I am reading The Unwinding of the Miracle. I purchased the book after hearing a TV host gush about its lessons on living and dying. Miracle chronicles the life and death of Julie Yip-Williams. She wrote the book while battling colon cancer. The book is a gift to her two young daughters, left behind when Julie died at age 42.
I was drawn to Julie’s story because I find myself (after eleven years in the same job) unemployed, and for the first time in a long time — really afraid.
Now, I know unemployment is nothing compared to serious illness. It doesn’t even come close. Yet, I’m not usually fearful. So, I found myself desperately seeking an escape from this totally normal human emotion. Julie’s story seemed so much scarier than anything I was facing, so I started reading.
This morning, I came to a part of the memoir that talks about turning to one’s past to find a time when you felt a comparable fear. For Julie, nothing could compare to finding out she had stage four metastatic colon cancer. Yet, she analyzed her past to find her truth. Julie looked at her life and decided to take these brave steps:
- Acknowledge the fear.
- Do everything she could to control her destiny.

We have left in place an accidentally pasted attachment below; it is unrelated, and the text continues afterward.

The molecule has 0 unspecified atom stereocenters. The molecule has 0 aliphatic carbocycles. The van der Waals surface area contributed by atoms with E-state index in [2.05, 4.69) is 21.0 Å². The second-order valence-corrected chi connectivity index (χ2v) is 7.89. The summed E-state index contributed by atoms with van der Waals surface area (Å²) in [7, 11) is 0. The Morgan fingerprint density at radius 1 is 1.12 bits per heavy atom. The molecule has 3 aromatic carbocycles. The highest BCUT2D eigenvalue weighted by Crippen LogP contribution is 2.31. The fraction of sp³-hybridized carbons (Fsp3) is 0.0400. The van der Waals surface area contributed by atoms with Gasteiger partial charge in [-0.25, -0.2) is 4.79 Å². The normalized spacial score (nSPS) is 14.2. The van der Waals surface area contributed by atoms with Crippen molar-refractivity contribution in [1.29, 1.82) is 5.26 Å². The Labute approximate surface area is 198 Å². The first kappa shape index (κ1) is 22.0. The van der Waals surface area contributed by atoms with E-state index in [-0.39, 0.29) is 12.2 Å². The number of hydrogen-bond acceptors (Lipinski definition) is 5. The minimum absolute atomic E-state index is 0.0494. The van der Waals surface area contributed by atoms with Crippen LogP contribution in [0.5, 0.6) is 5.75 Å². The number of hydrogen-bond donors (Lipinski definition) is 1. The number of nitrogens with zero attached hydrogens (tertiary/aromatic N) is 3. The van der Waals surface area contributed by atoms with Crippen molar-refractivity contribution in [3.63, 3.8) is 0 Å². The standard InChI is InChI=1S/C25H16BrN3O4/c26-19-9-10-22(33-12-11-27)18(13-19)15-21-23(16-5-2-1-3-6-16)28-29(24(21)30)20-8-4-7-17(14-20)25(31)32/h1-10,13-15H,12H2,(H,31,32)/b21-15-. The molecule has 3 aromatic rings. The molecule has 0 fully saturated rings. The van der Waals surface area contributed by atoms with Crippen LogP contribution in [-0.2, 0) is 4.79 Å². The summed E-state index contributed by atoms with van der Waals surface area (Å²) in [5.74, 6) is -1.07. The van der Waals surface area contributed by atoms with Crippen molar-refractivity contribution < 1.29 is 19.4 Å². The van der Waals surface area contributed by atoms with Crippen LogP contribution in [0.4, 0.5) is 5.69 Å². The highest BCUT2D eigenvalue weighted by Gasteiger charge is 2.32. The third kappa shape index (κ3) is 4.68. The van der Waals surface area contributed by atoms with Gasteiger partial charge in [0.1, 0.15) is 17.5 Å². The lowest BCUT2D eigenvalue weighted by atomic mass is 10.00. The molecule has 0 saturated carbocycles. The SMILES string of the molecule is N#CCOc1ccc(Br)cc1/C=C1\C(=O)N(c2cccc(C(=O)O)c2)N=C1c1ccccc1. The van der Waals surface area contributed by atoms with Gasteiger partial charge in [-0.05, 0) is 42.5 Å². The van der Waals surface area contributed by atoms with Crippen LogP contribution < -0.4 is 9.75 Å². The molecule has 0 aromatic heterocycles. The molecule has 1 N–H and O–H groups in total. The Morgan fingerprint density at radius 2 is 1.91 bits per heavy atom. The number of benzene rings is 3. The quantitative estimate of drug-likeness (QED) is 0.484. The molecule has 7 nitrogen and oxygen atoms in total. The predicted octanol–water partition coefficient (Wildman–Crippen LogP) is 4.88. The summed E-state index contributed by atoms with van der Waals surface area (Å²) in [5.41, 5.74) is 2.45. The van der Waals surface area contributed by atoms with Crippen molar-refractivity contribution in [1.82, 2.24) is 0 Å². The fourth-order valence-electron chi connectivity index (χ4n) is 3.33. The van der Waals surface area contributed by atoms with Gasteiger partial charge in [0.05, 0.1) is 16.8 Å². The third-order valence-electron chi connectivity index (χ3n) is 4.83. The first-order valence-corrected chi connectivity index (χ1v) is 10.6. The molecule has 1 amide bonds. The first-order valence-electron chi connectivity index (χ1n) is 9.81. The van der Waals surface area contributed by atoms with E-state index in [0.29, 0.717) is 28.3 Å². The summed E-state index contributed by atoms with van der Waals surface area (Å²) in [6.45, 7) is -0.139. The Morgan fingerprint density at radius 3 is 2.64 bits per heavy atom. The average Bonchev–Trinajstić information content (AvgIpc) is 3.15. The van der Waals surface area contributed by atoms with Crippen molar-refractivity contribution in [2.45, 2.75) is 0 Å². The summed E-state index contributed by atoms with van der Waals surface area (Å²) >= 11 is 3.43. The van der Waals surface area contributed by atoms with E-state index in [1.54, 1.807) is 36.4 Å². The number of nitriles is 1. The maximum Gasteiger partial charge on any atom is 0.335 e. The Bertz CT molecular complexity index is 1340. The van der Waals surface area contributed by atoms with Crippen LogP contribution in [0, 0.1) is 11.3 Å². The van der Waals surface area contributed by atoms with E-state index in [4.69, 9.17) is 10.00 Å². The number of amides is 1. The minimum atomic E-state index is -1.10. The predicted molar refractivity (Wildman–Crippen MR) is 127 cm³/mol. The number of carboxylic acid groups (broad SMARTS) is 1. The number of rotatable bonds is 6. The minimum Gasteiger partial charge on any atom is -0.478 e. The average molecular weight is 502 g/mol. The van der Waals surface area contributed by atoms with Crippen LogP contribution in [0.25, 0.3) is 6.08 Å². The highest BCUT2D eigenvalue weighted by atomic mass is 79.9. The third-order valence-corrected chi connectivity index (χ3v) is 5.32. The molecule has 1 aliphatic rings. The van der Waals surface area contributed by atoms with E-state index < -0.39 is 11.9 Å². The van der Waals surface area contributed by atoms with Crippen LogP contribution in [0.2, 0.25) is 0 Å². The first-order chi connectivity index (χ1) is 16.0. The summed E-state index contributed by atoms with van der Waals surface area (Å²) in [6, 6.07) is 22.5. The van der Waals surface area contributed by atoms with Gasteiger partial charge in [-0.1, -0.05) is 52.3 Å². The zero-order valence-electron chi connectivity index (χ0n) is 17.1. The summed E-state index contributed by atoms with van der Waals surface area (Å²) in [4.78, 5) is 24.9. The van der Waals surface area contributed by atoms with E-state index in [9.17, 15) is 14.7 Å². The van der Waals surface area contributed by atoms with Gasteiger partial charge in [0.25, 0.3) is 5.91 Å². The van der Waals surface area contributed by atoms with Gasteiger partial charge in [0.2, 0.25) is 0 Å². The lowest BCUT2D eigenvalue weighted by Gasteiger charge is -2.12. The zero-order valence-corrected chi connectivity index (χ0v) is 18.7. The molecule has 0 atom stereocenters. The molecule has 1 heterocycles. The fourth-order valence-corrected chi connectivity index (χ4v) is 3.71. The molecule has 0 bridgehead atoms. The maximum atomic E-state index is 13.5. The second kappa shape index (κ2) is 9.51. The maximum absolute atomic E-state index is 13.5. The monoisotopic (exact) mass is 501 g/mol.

- Let everything else go.
Sounds simple, right? I cannot begin to imagine what it is like to manage these steps when faced with your own mortality. For me though, the steps helped me to frame this feeling of being in free fall.
The last time I felt this fear, was the day my mother, brother and I left a New York shelter for battered families. Interestingly, I was not fearful when we escaped my abusive father. Instead, that day was cast with relief. At the shelter, we were finally free (still aware and alert to the possibility that Dad might find and kill us) but free to laugh, play and ease our defensive postures.
Upon leaving the shelter, we were cast into a frightening world of need and struggle. Mom had to find work. We had to apply for welfare. We had to live in a crime-ridden apartment complex after only knowing a middle-class life. We had nothing except each other. No child support. No income.
Yet, somehow we struggled through and made it. Mom worked three jobs. We knew hunger. But, my family survived. Julie Yip-Williams knew that she would not survive her disease and yet walked through her fear with fierce honesty and determination. If she could do so, who am I to do anything other than move forward?
We’ve all felt fear. I still do. Taking the three steps will not make it magically disappear. But, Julie’s story helped me to identify why the fear feels so crippling, and to put it into a better life perspective.
We live in fearful times and perhaps, by admitting our fears to each other, we can build a community to help us push through them.
What are you afraid of? I’m listening.
Blessings for finding a way through,